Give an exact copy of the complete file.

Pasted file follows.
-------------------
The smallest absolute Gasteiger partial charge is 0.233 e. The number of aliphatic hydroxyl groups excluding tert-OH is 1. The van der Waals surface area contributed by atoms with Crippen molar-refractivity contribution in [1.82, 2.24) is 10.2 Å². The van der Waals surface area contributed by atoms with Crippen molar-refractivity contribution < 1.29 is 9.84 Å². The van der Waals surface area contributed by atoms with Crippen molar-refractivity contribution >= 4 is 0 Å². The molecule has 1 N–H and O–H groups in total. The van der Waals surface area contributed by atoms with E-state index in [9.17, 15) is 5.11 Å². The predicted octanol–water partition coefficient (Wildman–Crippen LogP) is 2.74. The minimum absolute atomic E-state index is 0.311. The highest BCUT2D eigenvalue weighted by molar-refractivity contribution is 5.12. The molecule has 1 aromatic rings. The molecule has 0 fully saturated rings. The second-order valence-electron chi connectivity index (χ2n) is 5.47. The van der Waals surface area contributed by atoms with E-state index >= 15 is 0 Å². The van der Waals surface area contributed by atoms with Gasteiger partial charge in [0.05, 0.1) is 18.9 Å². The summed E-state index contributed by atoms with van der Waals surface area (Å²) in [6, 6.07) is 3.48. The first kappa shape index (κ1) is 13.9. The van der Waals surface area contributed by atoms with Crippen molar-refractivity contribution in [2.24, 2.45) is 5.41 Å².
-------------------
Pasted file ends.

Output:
The smallest absolute Gasteiger partial charge is 0.233 e. The number of aliphatic hydroxyl groups excluding tert-OH is 1. The van der Waals surface area contributed by atoms with Crippen molar-refractivity contribution in [1.82, 2.24) is 10.2 Å². The van der Waals surface area contributed by atoms with Crippen molar-refractivity contribution < 1.29 is 9.84 Å². The van der Waals surface area contributed by atoms with Crippen molar-refractivity contribution >= 4 is 0 Å². The molecule has 1 N–H and O–H groups in total. The van der Waals surface area contributed by atoms with E-state index in [9.17, 15) is 5.11 Å². The predicted octanol–water partition coefficient (Wildman–Crippen LogP) is 2.74. The minimum absolute atomic E-state index is 0.311. The highest BCUT2D eigenvalue weighted by molar-refractivity contribution is 5.12. The molecule has 1 aromatic rings. The molecule has 0 fully saturated rings. The second-order valence-electron chi connectivity index (χ2n) is 5.47. The van der Waals surface area contributed by atoms with E-state index >= 15 is 0 Å². The van der Waals surface area contributed by atoms with Gasteiger partial charge in [0.05, 0.1) is 18.9 Å². The summed E-state index contributed by atoms with van der Waals surface area (Å²) in [6, 6.07) is 3.48. The first kappa shape index (κ1) is 13.9. The van der Waals surface area contributed by atoms with Crippen molar-refractivity contribution in [2.24, 2.45) is 5.41 Å².